Friday , June 22, 2018

Customs holds copra-filled ship from Indonesia

A PHILIPPINE ship filled with 1,450 metric tons of copra, for allegedly falsifying documents, which was reported to have come from Indonesia was held by the Bureau of Customs (BOC)-Northern Mindanao, an agency official said on Wednesday, September 13.

The cargo ship M/V Jake Vincent Seis, said Alvin Enciso, chief of the BOC-Northern Mindanao Customs Intelligence and Investigation Service, allegedly tried to take advantage of the closer trade relations between the Philippines and three other Southeast Asian countries by reportedly attempting to avoid paying the government some P35 million of duties and taxes.

Enciso said the ship passed itself off as a general cargo vessel plying the Brunei Darussalam-Indonesia-Malaysia-Philippines East Asian Growth Area (BIMP-EAGA) route.

Launched in 1994 as a cooperation initiative by the four nations, BIMP-EAGA aimed to accelerate economic development in areas that are geographically distant from their national capitals, yet in strategic proximity to each other. Mindanao is among the regions that benefited from this agreement.

Based on its log, the ship came from Indonesia and was en route to an oil milling facility in Jimenez, Misamis Occidental to deliver the copra when a team from BOC-Northern Mindanao and the Philippine Coast Guard boarded the ship on August 28.

“Customs then coordinated with the Marina, which later issued a certification that the vessel’s special permit to operate in the BIMP-EAGA was fake,” Enciso said.

The Customs then inquired about the records of the duties and taxes that they paid, but the ship’s 19 Filipino officers and crew reportedly failed to present any proof.

According to BOC- Northern Mindanao, it found out that the ship’s owner, Villa Shipping Lines Inc., allegedly deceived the government by making it appear that the M/V Jake Vincent Seis was plying the ports within BIMP-EAGA when its operations was only limited to domestic routes in the Philippines.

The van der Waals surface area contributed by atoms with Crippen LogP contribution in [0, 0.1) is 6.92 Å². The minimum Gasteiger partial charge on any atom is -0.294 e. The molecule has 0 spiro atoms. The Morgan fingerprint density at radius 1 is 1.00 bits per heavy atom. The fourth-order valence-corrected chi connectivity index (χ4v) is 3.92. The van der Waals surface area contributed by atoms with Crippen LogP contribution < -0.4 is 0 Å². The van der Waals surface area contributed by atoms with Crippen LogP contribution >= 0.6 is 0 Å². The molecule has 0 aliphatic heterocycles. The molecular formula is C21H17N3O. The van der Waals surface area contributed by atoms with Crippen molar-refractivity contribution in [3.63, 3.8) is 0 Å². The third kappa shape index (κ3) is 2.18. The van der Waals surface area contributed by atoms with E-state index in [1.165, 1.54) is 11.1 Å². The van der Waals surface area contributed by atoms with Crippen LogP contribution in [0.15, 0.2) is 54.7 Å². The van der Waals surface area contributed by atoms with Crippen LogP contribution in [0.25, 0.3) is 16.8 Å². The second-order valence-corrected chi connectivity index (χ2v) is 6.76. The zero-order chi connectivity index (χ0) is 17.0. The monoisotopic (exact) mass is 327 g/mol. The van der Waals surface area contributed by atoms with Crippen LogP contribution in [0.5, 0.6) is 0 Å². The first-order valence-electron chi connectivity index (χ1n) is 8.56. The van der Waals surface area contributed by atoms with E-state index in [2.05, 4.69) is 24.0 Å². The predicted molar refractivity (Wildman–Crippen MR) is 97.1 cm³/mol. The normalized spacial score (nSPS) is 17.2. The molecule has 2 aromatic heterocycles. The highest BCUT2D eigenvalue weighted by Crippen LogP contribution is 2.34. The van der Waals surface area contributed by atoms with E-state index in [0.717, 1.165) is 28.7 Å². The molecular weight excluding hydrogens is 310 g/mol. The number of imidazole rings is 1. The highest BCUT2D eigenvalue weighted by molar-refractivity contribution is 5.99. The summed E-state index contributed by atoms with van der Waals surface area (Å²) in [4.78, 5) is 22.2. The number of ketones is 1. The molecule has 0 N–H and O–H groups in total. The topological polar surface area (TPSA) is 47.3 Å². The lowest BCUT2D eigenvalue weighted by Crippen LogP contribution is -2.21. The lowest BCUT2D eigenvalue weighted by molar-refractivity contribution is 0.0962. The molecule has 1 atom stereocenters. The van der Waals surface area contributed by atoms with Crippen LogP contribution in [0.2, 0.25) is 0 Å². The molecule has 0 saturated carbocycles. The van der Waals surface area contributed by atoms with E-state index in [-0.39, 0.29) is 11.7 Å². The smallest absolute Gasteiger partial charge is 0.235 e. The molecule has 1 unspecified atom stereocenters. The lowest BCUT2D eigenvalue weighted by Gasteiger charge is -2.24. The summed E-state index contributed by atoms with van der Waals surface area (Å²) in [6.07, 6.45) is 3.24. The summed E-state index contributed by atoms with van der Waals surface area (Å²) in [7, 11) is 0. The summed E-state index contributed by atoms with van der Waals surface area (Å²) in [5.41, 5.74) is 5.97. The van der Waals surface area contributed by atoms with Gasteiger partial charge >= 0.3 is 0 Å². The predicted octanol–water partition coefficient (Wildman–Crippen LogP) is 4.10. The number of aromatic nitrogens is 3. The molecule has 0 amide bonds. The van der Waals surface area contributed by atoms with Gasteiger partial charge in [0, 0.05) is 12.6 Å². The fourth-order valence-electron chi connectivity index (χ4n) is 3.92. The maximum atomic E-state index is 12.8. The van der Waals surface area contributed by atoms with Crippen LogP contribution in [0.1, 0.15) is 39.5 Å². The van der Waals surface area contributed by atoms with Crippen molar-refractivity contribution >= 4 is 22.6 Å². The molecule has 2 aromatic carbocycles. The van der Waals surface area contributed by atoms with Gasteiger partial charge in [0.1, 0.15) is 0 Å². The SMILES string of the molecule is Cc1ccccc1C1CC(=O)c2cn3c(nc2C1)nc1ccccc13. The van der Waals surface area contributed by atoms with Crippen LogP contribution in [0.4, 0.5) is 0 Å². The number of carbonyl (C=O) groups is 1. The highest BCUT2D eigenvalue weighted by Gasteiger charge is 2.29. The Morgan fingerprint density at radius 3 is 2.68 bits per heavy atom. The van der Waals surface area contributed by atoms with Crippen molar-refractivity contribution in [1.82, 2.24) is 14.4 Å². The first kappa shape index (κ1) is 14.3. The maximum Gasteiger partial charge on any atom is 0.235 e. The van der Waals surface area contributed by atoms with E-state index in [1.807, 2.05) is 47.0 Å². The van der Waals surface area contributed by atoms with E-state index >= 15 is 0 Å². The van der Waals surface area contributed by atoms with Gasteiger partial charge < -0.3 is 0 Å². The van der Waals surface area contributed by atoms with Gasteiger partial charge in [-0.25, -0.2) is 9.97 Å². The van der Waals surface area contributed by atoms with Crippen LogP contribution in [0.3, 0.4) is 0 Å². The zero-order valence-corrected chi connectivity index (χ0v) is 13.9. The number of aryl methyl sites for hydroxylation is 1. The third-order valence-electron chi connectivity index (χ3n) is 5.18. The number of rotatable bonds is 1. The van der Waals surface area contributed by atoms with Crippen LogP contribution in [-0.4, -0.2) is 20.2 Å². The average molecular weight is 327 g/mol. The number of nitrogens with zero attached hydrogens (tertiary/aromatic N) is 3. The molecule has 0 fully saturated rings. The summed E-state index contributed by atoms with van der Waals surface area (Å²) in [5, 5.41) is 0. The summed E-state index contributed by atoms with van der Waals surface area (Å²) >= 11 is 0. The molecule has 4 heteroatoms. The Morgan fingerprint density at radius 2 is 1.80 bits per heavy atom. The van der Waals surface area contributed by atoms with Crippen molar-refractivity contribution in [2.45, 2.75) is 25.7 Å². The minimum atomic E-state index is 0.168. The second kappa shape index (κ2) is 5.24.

Enciso said the ship’s owner allegedly pretended to use the vessel in plying the BIMP-EAGA route purposely to avail of the privileges of not paying duties and taxes, adding some shipping lines resort to this modus operandi to get away with paying less obligations to the government.

If the M/V Jake Vincent Seis is plying within the BIMP-EAGA shipping route, he said, “the ship is covered by the Free Trade Agreement that would allow the vessel to deliver and pick up cargo within the member countries... If it was imported for this purpose it would have been spared from paying the duties and taxes.”

“But if the ship was converted to travel only within domestic waters, they would have to get clearance from government agencies such as the Maritime Industry Authority (Marina) and the BOC,” Enciso added.

In a separate interview, Jamail Marohomsalic, BOC- Northern Mindanao district collector, said the M/V Jake Vincent Seis was issued with a warrant of seizure and detention by the agency on September 8.

“If the ship was not diligently searched, we would not have found out about the bogus special permit they presented in order to legitimize their activities,” said Marohomsalic.